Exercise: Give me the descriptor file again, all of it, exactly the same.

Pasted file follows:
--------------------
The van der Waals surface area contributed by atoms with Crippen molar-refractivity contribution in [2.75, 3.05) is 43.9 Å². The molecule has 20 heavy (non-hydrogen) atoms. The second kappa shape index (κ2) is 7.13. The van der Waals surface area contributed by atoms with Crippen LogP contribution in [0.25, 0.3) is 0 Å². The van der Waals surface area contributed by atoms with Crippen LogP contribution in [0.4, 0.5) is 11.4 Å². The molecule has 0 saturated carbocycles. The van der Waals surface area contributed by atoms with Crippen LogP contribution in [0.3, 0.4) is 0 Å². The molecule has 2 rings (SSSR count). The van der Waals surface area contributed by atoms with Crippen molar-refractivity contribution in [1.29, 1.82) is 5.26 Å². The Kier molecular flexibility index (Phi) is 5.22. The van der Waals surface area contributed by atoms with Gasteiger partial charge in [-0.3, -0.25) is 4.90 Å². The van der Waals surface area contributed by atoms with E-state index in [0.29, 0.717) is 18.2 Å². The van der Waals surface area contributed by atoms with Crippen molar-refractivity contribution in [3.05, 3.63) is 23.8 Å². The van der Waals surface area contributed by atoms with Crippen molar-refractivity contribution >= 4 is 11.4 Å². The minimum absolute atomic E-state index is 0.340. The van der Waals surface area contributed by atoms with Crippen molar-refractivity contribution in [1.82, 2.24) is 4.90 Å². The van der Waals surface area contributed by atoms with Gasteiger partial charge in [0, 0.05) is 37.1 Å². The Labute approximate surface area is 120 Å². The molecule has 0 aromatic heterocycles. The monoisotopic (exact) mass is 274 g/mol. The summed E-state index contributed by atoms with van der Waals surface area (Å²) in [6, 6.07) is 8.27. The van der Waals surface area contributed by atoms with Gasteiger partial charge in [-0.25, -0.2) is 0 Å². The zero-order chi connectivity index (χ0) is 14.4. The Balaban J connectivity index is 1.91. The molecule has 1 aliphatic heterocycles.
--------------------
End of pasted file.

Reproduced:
The van der Waals surface area contributed by atoms with Crippen molar-refractivity contribution in [2.75, 3.05) is 43.9 Å². The molecule has 20 heavy (non-hydrogen) atoms. The second kappa shape index (κ2) is 7.13. The van der Waals surface area contributed by atoms with Crippen LogP contribution in [0.25, 0.3) is 0 Å². The van der Waals surface area contributed by atoms with Crippen LogP contribution in [0.4, 0.5) is 11.4 Å². The molecule has 0 saturated carbocycles. The van der Waals surface area contributed by atoms with Crippen LogP contribution in [0.3, 0.4) is 0 Å². The molecule has 2 rings (SSSR count). The van der Waals surface area contributed by atoms with Crippen molar-refractivity contribution in [1.29, 1.82) is 5.26 Å². The Kier molecular flexibility index (Phi) is 5.22. The van der Waals surface area contributed by atoms with Gasteiger partial charge in [-0.3, -0.25) is 4.90 Å². The van der Waals surface area contributed by atoms with E-state index in [0.29, 0.717) is 18.2 Å². The van der Waals surface area contributed by atoms with Crippen molar-refractivity contribution in [3.05, 3.63) is 23.8 Å². The van der Waals surface area contributed by atoms with Crippen molar-refractivity contribution >= 4 is 11.4 Å². The minimum absolute atomic E-state index is 0.340. The van der Waals surface area contributed by atoms with Crippen molar-refractivity contribution in [1.82, 2.24) is 4.90 Å². The van der Waals surface area contributed by atoms with Gasteiger partial charge in [0, 0.05) is 37.1 Å². The Labute approximate surface area is 120 Å². The molecule has 0 aromatic heterocycles. The monoisotopic (exact) mass is 274 g/mol. The summed E-state index contributed by atoms with van der Waals surface area (Å²) in [6, 6.07) is 8.27. The van der Waals surface area contributed by atoms with Gasteiger partial charge in [-0.25, -0.2) is 0 Å². The zero-order chi connectivity index (χ0) is 14.4. The Balaban J connectivity index is 1.91. The molecule has 1 aliphatic heterocycles.